Another propaganda coup was provided by a distinguished Russian émigré journalist, Vassiliy Shulgin. In November 1925, a Trust network facilitated his secret entry into the Soviet Union to search for his son, a former White Army officer who was missing in action. Shulgin was guided throughout his search by OGPU officers who used methods worthy of the former Russian prince Potemkin to convince him that the Soviet Union was strong and on the rise. Shulgin did not find his son but returned to the West to publish in 1926 a pro-Soviet book Three Capitals, which further echoed OGPU covert influence themes.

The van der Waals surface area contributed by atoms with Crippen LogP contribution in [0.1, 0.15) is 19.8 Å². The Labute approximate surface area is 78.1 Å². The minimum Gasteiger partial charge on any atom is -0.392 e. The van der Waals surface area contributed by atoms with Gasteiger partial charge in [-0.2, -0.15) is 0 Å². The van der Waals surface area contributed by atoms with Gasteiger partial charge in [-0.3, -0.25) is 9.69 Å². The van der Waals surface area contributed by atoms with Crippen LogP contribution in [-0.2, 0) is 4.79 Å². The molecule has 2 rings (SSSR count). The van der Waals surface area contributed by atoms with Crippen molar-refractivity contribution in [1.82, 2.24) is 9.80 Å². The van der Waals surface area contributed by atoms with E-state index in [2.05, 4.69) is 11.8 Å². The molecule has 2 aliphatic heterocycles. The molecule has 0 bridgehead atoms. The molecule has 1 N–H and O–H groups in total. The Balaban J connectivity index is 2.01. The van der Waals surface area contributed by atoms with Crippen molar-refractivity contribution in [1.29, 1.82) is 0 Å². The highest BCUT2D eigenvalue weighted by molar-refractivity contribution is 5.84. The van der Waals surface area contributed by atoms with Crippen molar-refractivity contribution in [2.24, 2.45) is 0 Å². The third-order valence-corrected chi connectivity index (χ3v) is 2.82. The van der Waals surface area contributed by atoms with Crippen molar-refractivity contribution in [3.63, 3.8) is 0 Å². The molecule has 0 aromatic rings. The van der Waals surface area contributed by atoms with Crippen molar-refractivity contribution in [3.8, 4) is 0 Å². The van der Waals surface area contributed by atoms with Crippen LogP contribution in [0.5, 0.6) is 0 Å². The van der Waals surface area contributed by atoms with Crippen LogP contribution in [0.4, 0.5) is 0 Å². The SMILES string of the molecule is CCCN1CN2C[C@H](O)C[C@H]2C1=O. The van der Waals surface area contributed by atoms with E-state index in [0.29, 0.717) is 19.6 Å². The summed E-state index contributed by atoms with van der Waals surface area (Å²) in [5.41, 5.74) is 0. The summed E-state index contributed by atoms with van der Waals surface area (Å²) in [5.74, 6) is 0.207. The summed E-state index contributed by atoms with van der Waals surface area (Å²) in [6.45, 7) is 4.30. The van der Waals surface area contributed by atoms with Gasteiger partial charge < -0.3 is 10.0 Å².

Following Shulgin, Russian academic emigres also travelled to Moscow for scholarly conferences on Eurasianism and were similarly fooled. This was just the start of a long line of visitors from the West ranging from John Dewey to George Bernard Shaw who would be taken in by Soviet stage-managed visits and believed, as the American journalist Lincoln Steffens fatuously stated, “I have seen the future and it works!”